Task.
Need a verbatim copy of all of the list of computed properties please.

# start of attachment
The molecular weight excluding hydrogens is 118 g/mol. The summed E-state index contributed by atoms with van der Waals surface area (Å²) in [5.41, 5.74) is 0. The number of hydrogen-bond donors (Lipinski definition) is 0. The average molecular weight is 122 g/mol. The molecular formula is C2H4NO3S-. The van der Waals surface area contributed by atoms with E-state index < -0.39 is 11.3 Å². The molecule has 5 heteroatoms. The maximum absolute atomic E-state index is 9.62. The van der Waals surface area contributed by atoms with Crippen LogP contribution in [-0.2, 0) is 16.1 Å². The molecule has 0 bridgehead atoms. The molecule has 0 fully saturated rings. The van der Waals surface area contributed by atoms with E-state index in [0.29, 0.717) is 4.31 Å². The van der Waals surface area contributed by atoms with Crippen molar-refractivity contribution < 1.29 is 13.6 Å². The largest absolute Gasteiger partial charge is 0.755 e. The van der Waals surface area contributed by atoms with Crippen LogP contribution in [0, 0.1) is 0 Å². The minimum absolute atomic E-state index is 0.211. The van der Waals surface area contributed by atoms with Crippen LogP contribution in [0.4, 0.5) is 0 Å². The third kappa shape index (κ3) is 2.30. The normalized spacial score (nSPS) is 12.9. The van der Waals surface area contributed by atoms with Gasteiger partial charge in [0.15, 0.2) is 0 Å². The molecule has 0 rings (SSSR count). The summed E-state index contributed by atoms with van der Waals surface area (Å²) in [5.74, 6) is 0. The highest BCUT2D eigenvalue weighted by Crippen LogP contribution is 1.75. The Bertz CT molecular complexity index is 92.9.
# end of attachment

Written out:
The molecular weight excluding hydrogens is 118 g/mol. The summed E-state index contributed by atoms with van der Waals surface area (Å²) in [5.41, 5.74) is 0. The number of hydrogen-bond donors (Lipinski definition) is 0. The average molecular weight is 122 g/mol. The molecular formula is C2H4NO3S-. The van der Waals surface area contributed by atoms with E-state index < -0.39 is 11.3 Å². The molecule has 5 heteroatoms. The maximum absolute atomic E-state index is 9.62. The van der Waals surface area contributed by atoms with Crippen LogP contribution in [-0.2, 0) is 16.1 Å². The molecule has 0 bridgehead atoms. The molecule has 0 fully saturated rings. The van der Waals surface area contributed by atoms with E-state index in [0.29, 0.717) is 4.31 Å². The van der Waals surface area contributed by atoms with Crippen molar-refractivity contribution < 1.29 is 13.6 Å². The largest absolute Gasteiger partial charge is 0.755 e. The van der Waals surface area contributed by atoms with Crippen LogP contribution in [0, 0.1) is 0 Å². The minimum absolute atomic E-state index is 0.211. The van der Waals surface area contributed by atoms with Crippen LogP contribution in [0.4, 0.5) is 0 Å². The third kappa shape index (κ3) is 2.30. The normalized spacial score (nSPS) is 12.9. The van der Waals surface area contributed by atoms with Gasteiger partial charge in [0.15, 0.2) is 0 Å². The molecule has 0 rings (SSSR count). The summed E-state index contributed by atoms with van der Waals surface area (Å²) in [5.74, 6) is 0. The highest BCUT2D eigenvalue weighted by Crippen LogP contribution is 1.75. The Bertz CT molecular complexity index is 92.9.